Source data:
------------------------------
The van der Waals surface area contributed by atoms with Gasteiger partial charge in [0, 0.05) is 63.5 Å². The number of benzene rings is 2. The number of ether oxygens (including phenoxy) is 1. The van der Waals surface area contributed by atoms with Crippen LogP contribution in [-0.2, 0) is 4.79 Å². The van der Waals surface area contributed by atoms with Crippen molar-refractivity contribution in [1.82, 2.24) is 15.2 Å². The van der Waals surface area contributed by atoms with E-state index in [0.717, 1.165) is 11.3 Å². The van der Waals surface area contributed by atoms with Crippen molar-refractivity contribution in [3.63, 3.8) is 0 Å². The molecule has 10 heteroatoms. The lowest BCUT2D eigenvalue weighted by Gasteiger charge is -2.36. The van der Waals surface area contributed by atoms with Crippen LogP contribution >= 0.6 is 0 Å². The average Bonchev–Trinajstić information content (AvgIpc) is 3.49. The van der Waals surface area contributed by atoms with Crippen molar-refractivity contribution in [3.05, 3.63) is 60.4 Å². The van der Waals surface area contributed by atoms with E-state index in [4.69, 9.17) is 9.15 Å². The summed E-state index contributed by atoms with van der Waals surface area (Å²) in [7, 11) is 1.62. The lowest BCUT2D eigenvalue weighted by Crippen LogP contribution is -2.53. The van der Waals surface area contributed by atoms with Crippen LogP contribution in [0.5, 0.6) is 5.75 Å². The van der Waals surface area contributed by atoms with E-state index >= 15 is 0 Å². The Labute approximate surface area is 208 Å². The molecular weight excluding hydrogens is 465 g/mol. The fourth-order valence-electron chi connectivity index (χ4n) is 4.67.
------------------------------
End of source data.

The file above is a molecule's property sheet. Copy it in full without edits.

The van der Waals surface area contributed by atoms with Gasteiger partial charge in [0, 0.05) is 63.5 Å². The number of benzene rings is 2. The number of ether oxygens (including phenoxy) is 1. The van der Waals surface area contributed by atoms with Crippen LogP contribution in [-0.2, 0) is 4.79 Å². The van der Waals surface area contributed by atoms with Crippen molar-refractivity contribution in [1.82, 2.24) is 15.2 Å². The van der Waals surface area contributed by atoms with E-state index in [0.717, 1.165) is 11.3 Å². The van der Waals surface area contributed by atoms with Crippen molar-refractivity contribution in [3.63, 3.8) is 0 Å². The molecule has 10 heteroatoms. The lowest BCUT2D eigenvalue weighted by Gasteiger charge is -2.36. The van der Waals surface area contributed by atoms with Crippen LogP contribution >= 0.6 is 0 Å². The average Bonchev–Trinajstić information content (AvgIpc) is 3.49. The van der Waals surface area contributed by atoms with Crippen molar-refractivity contribution in [3.05, 3.63) is 60.4 Å². The van der Waals surface area contributed by atoms with E-state index in [4.69, 9.17) is 9.15 Å². The summed E-state index contributed by atoms with van der Waals surface area (Å²) in [7, 11) is 1.62. The lowest BCUT2D eigenvalue weighted by Crippen LogP contribution is -2.53. The van der Waals surface area contributed by atoms with Crippen LogP contribution in [0.5, 0.6) is 5.75 Å². The van der Waals surface area contributed by atoms with E-state index >= 15 is 0 Å². The Labute approximate surface area is 208 Å². The molecular weight excluding hydrogens is 465 g/mol. The fourth-order valence-electron chi connectivity index (χ4n) is 4.67.